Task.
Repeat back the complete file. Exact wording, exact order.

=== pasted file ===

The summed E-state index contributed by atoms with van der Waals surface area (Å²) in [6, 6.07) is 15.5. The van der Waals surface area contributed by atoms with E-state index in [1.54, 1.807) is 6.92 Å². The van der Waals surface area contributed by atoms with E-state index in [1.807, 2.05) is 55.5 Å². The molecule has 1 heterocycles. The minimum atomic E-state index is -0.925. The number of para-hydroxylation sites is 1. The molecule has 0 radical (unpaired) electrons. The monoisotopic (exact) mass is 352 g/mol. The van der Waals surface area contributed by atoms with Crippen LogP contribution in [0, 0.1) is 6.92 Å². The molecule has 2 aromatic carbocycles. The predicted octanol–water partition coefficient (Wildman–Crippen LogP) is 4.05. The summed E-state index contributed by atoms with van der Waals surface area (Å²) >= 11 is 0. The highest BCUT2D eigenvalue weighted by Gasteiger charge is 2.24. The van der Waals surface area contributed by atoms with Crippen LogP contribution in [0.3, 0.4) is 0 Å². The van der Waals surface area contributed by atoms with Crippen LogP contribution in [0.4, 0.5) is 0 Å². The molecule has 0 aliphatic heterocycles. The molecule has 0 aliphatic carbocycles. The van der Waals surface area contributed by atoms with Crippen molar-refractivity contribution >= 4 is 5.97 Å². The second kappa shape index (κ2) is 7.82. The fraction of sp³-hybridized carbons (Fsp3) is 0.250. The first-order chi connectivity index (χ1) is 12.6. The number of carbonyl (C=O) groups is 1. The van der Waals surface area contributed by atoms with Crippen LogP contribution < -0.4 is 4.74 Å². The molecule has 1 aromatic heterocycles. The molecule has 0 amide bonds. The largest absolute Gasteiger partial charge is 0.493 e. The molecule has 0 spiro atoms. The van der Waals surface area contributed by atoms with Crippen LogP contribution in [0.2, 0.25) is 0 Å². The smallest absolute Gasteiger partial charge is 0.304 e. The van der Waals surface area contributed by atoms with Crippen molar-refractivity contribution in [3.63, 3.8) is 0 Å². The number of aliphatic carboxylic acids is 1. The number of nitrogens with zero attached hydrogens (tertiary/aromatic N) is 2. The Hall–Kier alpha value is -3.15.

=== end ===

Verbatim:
The summed E-state index contributed by atoms with van der Waals surface area (Å²) in [6, 6.07) is 15.5. The van der Waals surface area contributed by atoms with E-state index in [1.54, 1.807) is 6.92 Å². The van der Waals surface area contributed by atoms with E-state index in [1.807, 2.05) is 55.5 Å². The molecule has 1 heterocycles. The minimum atomic E-state index is -0.925. The number of para-hydroxylation sites is 1. The molecule has 0 radical (unpaired) electrons. The monoisotopic (exact) mass is 352 g/mol. The van der Waals surface area contributed by atoms with Crippen LogP contribution in [0, 0.1) is 6.92 Å². The molecule has 2 aromatic carbocycles. The predicted octanol–water partition coefficient (Wildman–Crippen LogP) is 4.05. The summed E-state index contributed by atoms with van der Waals surface area (Å²) >= 11 is 0. The highest BCUT2D eigenvalue weighted by Gasteiger charge is 2.24. The van der Waals surface area contributed by atoms with Crippen LogP contribution in [0.3, 0.4) is 0 Å². The van der Waals surface area contributed by atoms with Crippen LogP contribution in [0.4, 0.5) is 0 Å². The molecule has 0 aliphatic heterocycles. The molecule has 0 aliphatic carbocycles. The van der Waals surface area contributed by atoms with Crippen molar-refractivity contribution >= 4 is 5.97 Å². The second kappa shape index (κ2) is 7.82. The fraction of sp³-hybridized carbons (Fsp3) is 0.250. The first-order chi connectivity index (χ1) is 12.6. The number of carbonyl (C=O) groups is 1. The van der Waals surface area contributed by atoms with Crippen LogP contribution < -0.4 is 4.74 Å². The molecule has 1 aromatic heterocycles. The molecule has 0 amide bonds. The largest absolute Gasteiger partial charge is 0.493 e. The molecule has 0 spiro atoms. The van der Waals surface area contributed by atoms with Crippen LogP contribution in [0.2, 0.25) is 0 Å². The smallest absolute Gasteiger partial charge is 0.304 e. The van der Waals surface area contributed by atoms with Crippen molar-refractivity contribution in [3.63, 3.8) is 0 Å². The number of aliphatic carboxylic acids is 1. The number of nitrogens with zero attached hydrogens (tertiary/aromatic N) is 2. The Hall–Kier alpha value is -3.15.